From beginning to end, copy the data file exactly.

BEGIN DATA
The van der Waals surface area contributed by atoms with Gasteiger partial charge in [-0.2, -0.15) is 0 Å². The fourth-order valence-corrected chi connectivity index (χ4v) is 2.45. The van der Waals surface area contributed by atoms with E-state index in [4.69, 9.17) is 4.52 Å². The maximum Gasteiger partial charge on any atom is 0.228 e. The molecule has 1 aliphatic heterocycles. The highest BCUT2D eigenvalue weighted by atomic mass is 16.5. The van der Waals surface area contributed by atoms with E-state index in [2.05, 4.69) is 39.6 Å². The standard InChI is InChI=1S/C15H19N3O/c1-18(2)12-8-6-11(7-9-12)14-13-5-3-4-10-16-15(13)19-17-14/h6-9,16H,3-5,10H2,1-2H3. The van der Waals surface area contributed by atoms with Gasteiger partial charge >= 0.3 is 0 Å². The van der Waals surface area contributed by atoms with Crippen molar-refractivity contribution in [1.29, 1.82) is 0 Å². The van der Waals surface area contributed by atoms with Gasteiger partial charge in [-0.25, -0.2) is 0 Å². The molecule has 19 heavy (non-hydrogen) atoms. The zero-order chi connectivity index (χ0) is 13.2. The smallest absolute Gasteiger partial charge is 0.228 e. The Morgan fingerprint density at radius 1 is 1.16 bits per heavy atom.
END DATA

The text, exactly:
The van der Waals surface area contributed by atoms with Gasteiger partial charge in [-0.2, -0.15) is 0 Å². The fourth-order valence-corrected chi connectivity index (χ4v) is 2.45. The van der Waals surface area contributed by atoms with E-state index in [4.69, 9.17) is 4.52 Å². The maximum Gasteiger partial charge on any atom is 0.228 e. The molecule has 1 aliphatic heterocycles. The highest BCUT2D eigenvalue weighted by atomic mass is 16.5. The van der Waals surface area contributed by atoms with E-state index in [2.05, 4.69) is 39.6 Å². The standard InChI is InChI=1S/C15H19N3O/c1-18(2)12-8-6-11(7-9-12)14-13-5-3-4-10-16-15(13)19-17-14/h6-9,16H,3-5,10H2,1-2H3. The van der Waals surface area contributed by atoms with Gasteiger partial charge >= 0.3 is 0 Å². The van der Waals surface area contributed by atoms with Crippen molar-refractivity contribution in [1.29, 1.82) is 0 Å². The van der Waals surface area contributed by atoms with Gasteiger partial charge in [-0.25, -0.2) is 0 Å². The molecule has 19 heavy (non-hydrogen) atoms. The zero-order chi connectivity index (χ0) is 13.2. The smallest absolute Gasteiger partial charge is 0.228 e. The Morgan fingerprint density at radius 1 is 1.16 bits per heavy atom.